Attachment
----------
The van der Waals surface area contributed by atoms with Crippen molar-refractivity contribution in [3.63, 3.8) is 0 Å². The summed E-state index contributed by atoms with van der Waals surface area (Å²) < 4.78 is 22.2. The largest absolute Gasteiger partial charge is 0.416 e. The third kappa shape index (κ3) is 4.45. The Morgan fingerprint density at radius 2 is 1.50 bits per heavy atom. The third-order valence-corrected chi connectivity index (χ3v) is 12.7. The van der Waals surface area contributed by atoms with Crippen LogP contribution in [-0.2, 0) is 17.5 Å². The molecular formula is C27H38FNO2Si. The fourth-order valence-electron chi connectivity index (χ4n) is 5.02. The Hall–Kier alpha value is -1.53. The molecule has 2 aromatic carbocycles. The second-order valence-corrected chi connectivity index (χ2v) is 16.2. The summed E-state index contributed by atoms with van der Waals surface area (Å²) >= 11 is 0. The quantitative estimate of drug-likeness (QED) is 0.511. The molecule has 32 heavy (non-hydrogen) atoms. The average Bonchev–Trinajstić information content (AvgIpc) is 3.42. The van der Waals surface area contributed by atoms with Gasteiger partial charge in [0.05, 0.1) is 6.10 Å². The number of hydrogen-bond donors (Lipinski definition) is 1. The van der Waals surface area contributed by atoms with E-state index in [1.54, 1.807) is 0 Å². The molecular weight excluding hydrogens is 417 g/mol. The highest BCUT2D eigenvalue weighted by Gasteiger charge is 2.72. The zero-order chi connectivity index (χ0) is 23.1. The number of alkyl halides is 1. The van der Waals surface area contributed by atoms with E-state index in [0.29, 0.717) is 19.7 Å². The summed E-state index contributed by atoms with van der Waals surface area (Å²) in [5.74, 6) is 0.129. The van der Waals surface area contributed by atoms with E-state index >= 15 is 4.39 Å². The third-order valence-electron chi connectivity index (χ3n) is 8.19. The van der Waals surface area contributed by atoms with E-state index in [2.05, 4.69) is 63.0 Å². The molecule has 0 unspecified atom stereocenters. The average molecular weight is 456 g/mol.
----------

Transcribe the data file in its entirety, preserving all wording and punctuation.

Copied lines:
The van der Waals surface area contributed by atoms with Crippen molar-refractivity contribution in [3.63, 3.8) is 0 Å². The summed E-state index contributed by atoms with van der Waals surface area (Å²) < 4.78 is 22.2. The largest absolute Gasteiger partial charge is 0.416 e. The third kappa shape index (κ3) is 4.45. The Morgan fingerprint density at radius 2 is 1.50 bits per heavy atom. The third-order valence-corrected chi connectivity index (χ3v) is 12.7. The van der Waals surface area contributed by atoms with Crippen LogP contribution in [-0.2, 0) is 17.5 Å². The molecular formula is C27H38FNO2Si. The fourth-order valence-electron chi connectivity index (χ4n) is 5.02. The Hall–Kier alpha value is -1.53. The molecule has 2 aromatic carbocycles. The second-order valence-corrected chi connectivity index (χ2v) is 16.2. The summed E-state index contributed by atoms with van der Waals surface area (Å²) >= 11 is 0. The quantitative estimate of drug-likeness (QED) is 0.511. The molecule has 32 heavy (non-hydrogen) atoms. The average Bonchev–Trinajstić information content (AvgIpc) is 3.42. The van der Waals surface area contributed by atoms with Gasteiger partial charge in [0.05, 0.1) is 6.10 Å². The number of hydrogen-bond donors (Lipinski definition) is 1. The van der Waals surface area contributed by atoms with E-state index in [1.54, 1.807) is 0 Å². The molecular weight excluding hydrogens is 417 g/mol. The highest BCUT2D eigenvalue weighted by Gasteiger charge is 2.72. The zero-order chi connectivity index (χ0) is 23.1. The number of alkyl halides is 1. The van der Waals surface area contributed by atoms with E-state index in [0.29, 0.717) is 19.7 Å². The summed E-state index contributed by atoms with van der Waals surface area (Å²) in [5.74, 6) is 0.129. The van der Waals surface area contributed by atoms with E-state index >= 15 is 4.39 Å². The third-order valence-electron chi connectivity index (χ3n) is 8.19. The van der Waals surface area contributed by atoms with E-state index in [2.05, 4.69) is 63.0 Å². The molecule has 0 unspecified atom stereocenters. The average molecular weight is 456 g/mol.